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Rising From the Ashes, Mayacamas Welcomes Guests Back to Its Napa Vineyard and Winery

According to the Chinese Zodiac, 2022 is the year of the tiger. Not in Napa—at least not for Mayacamas Vineyards and Winery. The 70-year-old winery has christened 2022 “the year of exploration,” and for good reason.

Set upon a 475-acre parcel of land near the summit of Mount Veeder, the Mayacamas winery can be graciously described as “out of the way.” To reach the threshold of the old stone winery—an edifice that has changed only slightly in the 132 years since it was built—prospective visitors must first make a reservation, then make the 30-minute pilgrimage up a series of winding roads from downtown Napa. 

Except that for the past four years, the winery was limited in its ability to welcome guests onto its property.

The wildfires that ravaged much of Napa Valley during the fall of 2017 unfortunately did not spare Mayacamas. Instead, the late-19th-century building that had previously served as the venue for private tastings and dinners was destroyed. It’s a moment in time that winemaker Braiden Albrecht vividly recalls. 

The rubble had not yet been cleared—in fact, the impacted areas of the winery were still smoldering—when Albrecht and the winery’s owner Jay Schottenstein began to discuss what they wanted to rebuild and how they wanted to rebuild it. “I remember Jay saying that we’re going to get started on this right away, and we’re going to bring it back to life and make it better than it was before,” Albrecht recalls. “We started quickly and were able to move at a pretty good pace.”

As the winery worked to build a new hospitality venue on site, it also turned its attention to downtown Napa, opening a tasting room on First Street in 2019. For the past two years, guided tastings of Maycamas’ Chardonnay, Sauvignon Blanc, Cabernet Sauvignon, Merlot, and Grenache Rosé could only be experienced in that sleek and modern storefront. However, in early December, Mayacamas completed the four-year project that brought the winery’s hospitality center up on Mount Veeder back to life. 

Sporting an agrarian vernacular design, the new 3,000-square-foot building features broad, sliding glass walls that, when opened, blur the boundary between indoor and outdoor seating areas. “What makes Mayacamas stand out is the site and the rugged terrain of it,” Albrecht explains. “On a nice day out there [at the new hospitality center], you’re very much a part of the environment.”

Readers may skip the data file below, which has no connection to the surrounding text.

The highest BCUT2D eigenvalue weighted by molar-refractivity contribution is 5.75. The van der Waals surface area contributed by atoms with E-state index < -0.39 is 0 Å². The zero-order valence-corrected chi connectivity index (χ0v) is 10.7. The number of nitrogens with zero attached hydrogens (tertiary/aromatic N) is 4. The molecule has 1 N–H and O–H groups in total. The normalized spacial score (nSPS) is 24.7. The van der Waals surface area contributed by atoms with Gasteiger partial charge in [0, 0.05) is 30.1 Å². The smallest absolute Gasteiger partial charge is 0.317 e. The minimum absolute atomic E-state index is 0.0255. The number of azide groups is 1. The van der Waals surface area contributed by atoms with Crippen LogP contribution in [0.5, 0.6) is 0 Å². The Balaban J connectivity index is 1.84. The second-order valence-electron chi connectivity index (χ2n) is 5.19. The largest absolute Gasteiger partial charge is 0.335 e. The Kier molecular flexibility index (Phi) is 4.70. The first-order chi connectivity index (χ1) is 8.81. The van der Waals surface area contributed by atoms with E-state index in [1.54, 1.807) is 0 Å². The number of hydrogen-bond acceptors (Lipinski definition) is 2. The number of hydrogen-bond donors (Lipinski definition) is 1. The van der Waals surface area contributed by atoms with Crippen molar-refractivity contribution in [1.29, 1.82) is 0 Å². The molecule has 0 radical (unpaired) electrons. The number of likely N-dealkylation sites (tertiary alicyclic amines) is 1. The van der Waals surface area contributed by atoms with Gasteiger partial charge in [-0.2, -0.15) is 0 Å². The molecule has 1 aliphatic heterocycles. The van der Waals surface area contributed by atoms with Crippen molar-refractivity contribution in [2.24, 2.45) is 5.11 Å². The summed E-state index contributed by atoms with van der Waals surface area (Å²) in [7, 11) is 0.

The transition from the original stone structure to a more contemporary new edifice brings a few concessions. Most notably, a certain romanticism has been lost—a sacrifice that is inevitable when a modern building replaces one that was erected more than a century ago. But in place of that history, the winery’s new hospitality center allows the team to host private groups with more confidence. It allows them to deliver a service that is more refined and it presents more entertaining space for the staff to elevate a guest’s experience. Most significantly, it allows the winery to introduce visitors to its wines in an environment that also showcases the beauty and the significance of the place where those wines are made.

“There is a level of comfort and luxury to the new building,” Albrecht says. “There’s a level of polish there, which is a welcome addition that doesn’t detract from the rustic nature of the rest of the property.”

Albrecht acknowledges that first impressions of Mayacamas’ wine that are made inside the First Street tasting room can be impactful—as he says, the staff “brings down a lot of what makes the mountain special”—but a visit to the winery itself delivers an immersive experience that more strongly conveys the uniqueness of the longstanding label’s wines and the traditional winemaking processes that are used to create them.

Those impressions are made the moment visitors step foot inside the old stone winery, which Albrecht and his team affectionately call “the red cellar.” The ground floor ageing cellar is filled with tools that have been passed down from previous generations of winemakers, and the walls of the cellar are lined with a mix of small oak barrels and large foudres—wooden vats that are popular winemaking vessels in France’s Rhône Valley—some as large as 1,200 gallons. “If you’ve been to a lot of wineries in Napa, the cellars have a certain look to them,” Albrecht says. “Mayacamas is different. Here, the cellar has an Old World look. It brings you more to Barolo or the northern Rhône.” 

While Mayacamas’ red cellar makes a bold statement about the property’s winemaking philosophy, the most significant revelations occur when guests are taken on ATV tours up to the summit of Mount Veeder, some 1,800 feet above the winery. It’s on those tours that visitors can begin to understand how divergent one block of vines can be from the next, not to mention just how dramatic the winery’s entire network of vineyards happens to be. “People realize that Mayacamas is a pretty intense property,” Albrecht says. “Being able to see it and experience it puts some things into perspective. It’s understanding the vineyards and the microclimates and the soils of Mount Vedeer that give us the right starting point for all of our wines. It brings to life a lot of the stylistic imprints that the wines can have, and it’s hard to do that unless you’re up here.”


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